New quayside Window Museum display features the Waterfront of yesterday and today
PUBLISHED: 12:56 08 May 2015 | UPDATED: 12:56 08 May 2015
A time of change at the Waterfront captured in photographs
Ipswich Waterfront has changed enormously over recent years and the pace of change is accelerating.
The riverside with its wooden quays was replaced by the Victorian Wet Dock for international trade, imports and exports creating tremendous wealh and industry.
Now today the Waterfront has a new role, as a focus for living by the water, leisure and entertainment and there are still high-end marine-based businesse.
Millions of pounds worth of yachts and cruisers are tied up at the marina pontoons.
The latest Ipswich Maritime Trust Window Museum exhibition, titled The Waterfront 1837, actually charts the changes from 1837, when Edward Caley produced detailed and drawings, and subsequent times to the present day.
The are old photographs including John Wiggin’s 1846 images and more recently David Kindred’s Wherry Quay panorama of 1965.
Stuart Grimwade, and other IMT `window wizards’ were putting the final touches to the new display this week, and it will stay in place during the summer months.
“It will be here six months,” he said, “and it is a fascinating display. We are sure people will enjoy it.”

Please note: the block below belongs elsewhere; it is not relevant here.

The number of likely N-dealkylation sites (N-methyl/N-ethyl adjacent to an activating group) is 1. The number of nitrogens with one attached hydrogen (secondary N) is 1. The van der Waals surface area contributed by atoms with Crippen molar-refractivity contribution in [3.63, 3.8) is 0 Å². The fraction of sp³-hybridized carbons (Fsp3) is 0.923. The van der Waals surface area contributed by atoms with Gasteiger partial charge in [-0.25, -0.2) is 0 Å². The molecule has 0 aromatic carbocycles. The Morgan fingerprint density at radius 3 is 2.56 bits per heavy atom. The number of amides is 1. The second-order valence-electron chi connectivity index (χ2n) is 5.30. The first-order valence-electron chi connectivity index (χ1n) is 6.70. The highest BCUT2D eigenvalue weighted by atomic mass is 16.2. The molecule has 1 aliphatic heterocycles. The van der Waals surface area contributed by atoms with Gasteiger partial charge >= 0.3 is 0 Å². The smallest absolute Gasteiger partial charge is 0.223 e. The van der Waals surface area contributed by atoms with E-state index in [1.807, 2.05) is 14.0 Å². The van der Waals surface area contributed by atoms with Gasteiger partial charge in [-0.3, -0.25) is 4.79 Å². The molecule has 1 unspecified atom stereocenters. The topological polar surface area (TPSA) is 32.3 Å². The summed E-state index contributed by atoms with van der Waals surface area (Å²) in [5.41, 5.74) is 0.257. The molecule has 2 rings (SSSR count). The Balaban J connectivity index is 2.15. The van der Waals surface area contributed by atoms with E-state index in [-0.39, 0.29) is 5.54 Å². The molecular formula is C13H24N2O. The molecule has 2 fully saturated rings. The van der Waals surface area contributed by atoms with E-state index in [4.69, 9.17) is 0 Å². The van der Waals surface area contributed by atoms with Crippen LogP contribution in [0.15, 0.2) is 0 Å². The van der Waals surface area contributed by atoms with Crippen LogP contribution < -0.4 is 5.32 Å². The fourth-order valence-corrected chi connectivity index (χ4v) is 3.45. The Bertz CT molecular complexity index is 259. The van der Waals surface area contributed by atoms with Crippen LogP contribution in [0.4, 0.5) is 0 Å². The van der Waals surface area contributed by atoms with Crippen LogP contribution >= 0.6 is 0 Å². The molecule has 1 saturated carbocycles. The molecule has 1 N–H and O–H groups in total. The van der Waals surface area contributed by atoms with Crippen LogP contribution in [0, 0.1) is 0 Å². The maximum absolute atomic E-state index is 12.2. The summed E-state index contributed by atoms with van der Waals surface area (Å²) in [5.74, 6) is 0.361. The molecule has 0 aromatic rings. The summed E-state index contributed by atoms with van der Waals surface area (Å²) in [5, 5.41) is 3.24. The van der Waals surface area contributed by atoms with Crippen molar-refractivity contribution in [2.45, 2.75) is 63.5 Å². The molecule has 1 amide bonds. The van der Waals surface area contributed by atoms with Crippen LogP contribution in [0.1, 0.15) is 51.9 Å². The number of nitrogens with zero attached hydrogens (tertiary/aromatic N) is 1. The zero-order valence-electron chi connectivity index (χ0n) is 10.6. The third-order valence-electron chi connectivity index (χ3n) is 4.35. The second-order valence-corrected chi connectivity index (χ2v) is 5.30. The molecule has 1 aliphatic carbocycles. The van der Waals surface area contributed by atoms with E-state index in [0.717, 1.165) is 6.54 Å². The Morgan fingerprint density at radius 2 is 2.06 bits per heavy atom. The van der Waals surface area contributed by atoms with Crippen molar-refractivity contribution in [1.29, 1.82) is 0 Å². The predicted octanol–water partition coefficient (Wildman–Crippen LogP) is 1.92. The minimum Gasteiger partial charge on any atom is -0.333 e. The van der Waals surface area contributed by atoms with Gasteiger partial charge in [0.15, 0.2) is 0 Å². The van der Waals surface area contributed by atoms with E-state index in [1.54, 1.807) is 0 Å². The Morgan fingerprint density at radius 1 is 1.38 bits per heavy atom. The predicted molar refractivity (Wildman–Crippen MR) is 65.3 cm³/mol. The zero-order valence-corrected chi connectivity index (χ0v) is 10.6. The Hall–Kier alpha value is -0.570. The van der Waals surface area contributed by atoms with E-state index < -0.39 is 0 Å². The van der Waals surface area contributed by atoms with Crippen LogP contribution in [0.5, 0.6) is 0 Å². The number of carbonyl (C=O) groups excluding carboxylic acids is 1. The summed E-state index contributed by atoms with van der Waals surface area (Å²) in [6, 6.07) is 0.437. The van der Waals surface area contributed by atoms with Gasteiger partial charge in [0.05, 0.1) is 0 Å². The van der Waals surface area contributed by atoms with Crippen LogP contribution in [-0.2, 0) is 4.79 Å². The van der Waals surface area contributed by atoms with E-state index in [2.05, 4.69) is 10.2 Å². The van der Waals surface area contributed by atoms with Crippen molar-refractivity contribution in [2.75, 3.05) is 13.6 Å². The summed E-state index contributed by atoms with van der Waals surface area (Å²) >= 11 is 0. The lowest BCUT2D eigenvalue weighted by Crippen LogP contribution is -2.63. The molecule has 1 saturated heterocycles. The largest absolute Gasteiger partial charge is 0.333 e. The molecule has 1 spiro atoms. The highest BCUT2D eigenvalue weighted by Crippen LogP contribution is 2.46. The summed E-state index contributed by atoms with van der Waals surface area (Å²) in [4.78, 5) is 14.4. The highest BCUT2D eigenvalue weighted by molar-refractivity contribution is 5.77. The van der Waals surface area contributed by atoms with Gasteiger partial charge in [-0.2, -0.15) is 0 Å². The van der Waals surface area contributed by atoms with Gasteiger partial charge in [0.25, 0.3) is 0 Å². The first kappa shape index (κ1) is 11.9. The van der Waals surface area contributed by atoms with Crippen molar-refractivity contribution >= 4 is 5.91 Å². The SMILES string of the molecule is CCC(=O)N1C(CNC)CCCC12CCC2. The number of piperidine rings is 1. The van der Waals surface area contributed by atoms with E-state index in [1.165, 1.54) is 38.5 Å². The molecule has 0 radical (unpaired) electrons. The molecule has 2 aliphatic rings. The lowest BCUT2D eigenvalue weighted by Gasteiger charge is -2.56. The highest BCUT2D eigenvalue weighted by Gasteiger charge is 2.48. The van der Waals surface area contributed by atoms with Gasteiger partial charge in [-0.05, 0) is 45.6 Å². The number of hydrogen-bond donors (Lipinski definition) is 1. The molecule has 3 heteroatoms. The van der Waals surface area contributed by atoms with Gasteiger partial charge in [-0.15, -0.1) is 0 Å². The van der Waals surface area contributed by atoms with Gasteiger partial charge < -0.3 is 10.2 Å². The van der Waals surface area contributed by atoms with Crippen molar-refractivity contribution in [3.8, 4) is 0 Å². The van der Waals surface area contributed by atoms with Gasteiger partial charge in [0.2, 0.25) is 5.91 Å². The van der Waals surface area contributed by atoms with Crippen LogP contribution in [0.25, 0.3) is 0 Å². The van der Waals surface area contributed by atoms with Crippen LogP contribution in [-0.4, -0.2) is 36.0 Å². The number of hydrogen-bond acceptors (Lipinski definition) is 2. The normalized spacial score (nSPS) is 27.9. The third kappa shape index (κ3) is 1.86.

“We are grateful for the support of UCS Department of Photography and Lawrence Woolston who has produced the photos of how the area looks today.”
There is a chance to compare sections of the Waterfront today also with the Victorian drawings.
The Caley drawings of Ipswich Waterfront
In 1837 Edward Caley prepared detailed plans and drawings of all the town’s quays, wharves, warehouses, shipyards, maritime businesses and factories from Stoke Bridge as far down river as the then newly constructed gasworks (where Patteson Road is today).
In those days, ship movements to and from the old wooden quays were restricted by the river emptying and filling with the tide each day, and the bold decision was taken to create an entirely new dock for the town.
The 1841 Census shows Mr Edward Caley, then aged 20, living in St. Peter’s Street with his younger brother, whom he had appointed to assist him.
Stuart said: “We must assume that this is the same Edward Caley who prepared the drawings some years earlier. As assistant-engineer under Mr. Henry Palmer, Edward was then given sole responsibility for the construction of the Wet Dock that we see today, when the tidal River Orwell was diverted through the New Cut. In 1843, when the new Wet Dock opened, it was one of the largest areas of impounded water of its kind in Europe, and helped to create much of the town’s Victorian industrial growth and wealth. With his work finished in Ipswich, Mr Caley was appointed a government
engineer in Ceylon but died a year later.
“With the four Caley panels, for comparison, we show a panoramic view of the same area of today’s waterfront as Mr Caley depicted in his coloured illustrations. This present day photographic equivalent of Edward Caley’s drawings was created by Lawrence Woolston of University Campus Suffolk, and the trust is grateful for their help and support during the making of this display.”
The IMT Window Museum can be seen by day or night by visitors to the area.